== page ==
My heart's made of paper and held in place with two staples: I'll always love zines. Recent issues of David Brazil's and Sara Larsen's biweekly roundup Try include Dana Ward's languorous thoughts on feeling and some playful lyricism courtesy of Julian Brolaski (e-mail email@example.com.). Runx Tales #1 is a collection of comics by Matt Runkle (firstname.lastname@example.org). Lots to enjoy: an exploration of why straight marriages are so gay; a well-spun tale about a town named Coeur d'Alene; nicely-rendered portraits of recent romantic obsessions; an account of dancing to ABBA on a gay pride float; and a memory of a wet, hot American summer. Runkle has Lynda Barry's ability to capture a personality in one panel, and he draws himself to look a little like Jiminy Cricket.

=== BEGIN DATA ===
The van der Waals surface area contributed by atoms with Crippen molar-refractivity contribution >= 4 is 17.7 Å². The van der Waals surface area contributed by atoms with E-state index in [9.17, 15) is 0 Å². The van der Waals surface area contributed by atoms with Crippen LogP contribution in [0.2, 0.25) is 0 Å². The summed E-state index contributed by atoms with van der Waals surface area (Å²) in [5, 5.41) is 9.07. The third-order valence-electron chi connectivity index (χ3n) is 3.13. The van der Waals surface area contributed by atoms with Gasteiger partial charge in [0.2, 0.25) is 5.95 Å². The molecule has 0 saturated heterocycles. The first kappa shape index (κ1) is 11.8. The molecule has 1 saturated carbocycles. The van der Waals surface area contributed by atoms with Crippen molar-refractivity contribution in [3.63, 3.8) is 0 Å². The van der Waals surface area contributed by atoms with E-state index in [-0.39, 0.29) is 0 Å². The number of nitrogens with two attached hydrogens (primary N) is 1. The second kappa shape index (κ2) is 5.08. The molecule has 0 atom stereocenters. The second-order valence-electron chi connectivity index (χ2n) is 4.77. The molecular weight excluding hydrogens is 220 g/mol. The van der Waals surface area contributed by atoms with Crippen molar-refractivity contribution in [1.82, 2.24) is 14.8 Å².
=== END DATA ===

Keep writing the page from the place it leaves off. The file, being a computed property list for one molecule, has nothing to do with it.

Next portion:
Speaking of thumb-size icons, Mr. Peanut is back on the scene and looking debonair in an ad (for a show by Haim Steinbach) within the new Artforum. The same issue brings the disquieting news, also via advertisement, that Mr. Pharrell Williams has a show in a Parisian gallery. Bleh, I'd rather dream of buying a brand-new New York Post needlepoint pillow by under-sung and influential OCD artist Brigid Berlin.
Madonna and Guy's divorce rules the glossy tabloids. "Tears, Lies, and Money," declares the front of OK!, while Us Weekly opts for a similar-but-different yellow-hued trilogy of ingredients: "Lies, Cheating, and Abuse." Esquire declares Halle Berry "the Sexiest Woman Alive," while L' Uomo Vogue presents Tilda Swinton, looking more handsome than she's managed on any recent red carpets. James Franco is kissable as ever on Man About Town, while Q touts its new design alongside a photo of world's-oldest-schoolboy Angus Young.
Last, fate decreed that the 700th issue of Fate: True Reports of the Strange and Unknown complete with a contents-inspired cover illustration of an alien, a wolf, a droid, Sasquatch, and Jesus in front of a pyramid arrives in the mail today. Eerie!